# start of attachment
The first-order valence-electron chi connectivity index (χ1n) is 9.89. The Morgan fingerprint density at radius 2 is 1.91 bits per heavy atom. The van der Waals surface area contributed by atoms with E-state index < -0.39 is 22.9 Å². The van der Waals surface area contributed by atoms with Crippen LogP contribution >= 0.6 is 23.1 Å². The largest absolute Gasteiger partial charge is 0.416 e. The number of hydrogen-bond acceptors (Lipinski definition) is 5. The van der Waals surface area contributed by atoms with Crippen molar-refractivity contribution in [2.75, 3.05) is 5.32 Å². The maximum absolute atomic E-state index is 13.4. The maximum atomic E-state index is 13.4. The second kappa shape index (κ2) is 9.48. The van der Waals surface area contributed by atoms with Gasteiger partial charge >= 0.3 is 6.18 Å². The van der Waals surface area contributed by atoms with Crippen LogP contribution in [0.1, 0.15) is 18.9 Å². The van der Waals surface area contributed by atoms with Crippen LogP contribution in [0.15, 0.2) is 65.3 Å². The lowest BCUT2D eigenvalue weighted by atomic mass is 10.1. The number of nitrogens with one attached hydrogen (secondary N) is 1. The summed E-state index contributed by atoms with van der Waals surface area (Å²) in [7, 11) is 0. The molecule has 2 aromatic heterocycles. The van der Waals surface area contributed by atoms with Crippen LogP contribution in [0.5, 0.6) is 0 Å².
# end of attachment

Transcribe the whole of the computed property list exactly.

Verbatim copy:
The first-order valence-electron chi connectivity index (χ1n) is 9.89. The Morgan fingerprint density at radius 2 is 1.91 bits per heavy atom. The van der Waals surface area contributed by atoms with E-state index < -0.39 is 22.9 Å². The van der Waals surface area contributed by atoms with Crippen LogP contribution >= 0.6 is 23.1 Å². The largest absolute Gasteiger partial charge is 0.416 e. The number of hydrogen-bond acceptors (Lipinski definition) is 5. The van der Waals surface area contributed by atoms with Crippen molar-refractivity contribution in [2.75, 3.05) is 5.32 Å². The maximum absolute atomic E-state index is 13.4. The maximum atomic E-state index is 13.4. The second kappa shape index (κ2) is 9.48. The van der Waals surface area contributed by atoms with Gasteiger partial charge >= 0.3 is 6.18 Å². The van der Waals surface area contributed by atoms with Crippen LogP contribution in [0.1, 0.15) is 18.9 Å². The van der Waals surface area contributed by atoms with Crippen LogP contribution in [0.15, 0.2) is 65.3 Å². The lowest BCUT2D eigenvalue weighted by atomic mass is 10.1. The number of nitrogens with one attached hydrogen (secondary N) is 1. The summed E-state index contributed by atoms with van der Waals surface area (Å²) in [7, 11) is 0. The molecule has 2 aromatic heterocycles. The van der Waals surface area contributed by atoms with Crippen LogP contribution in [0.5, 0.6) is 0 Å².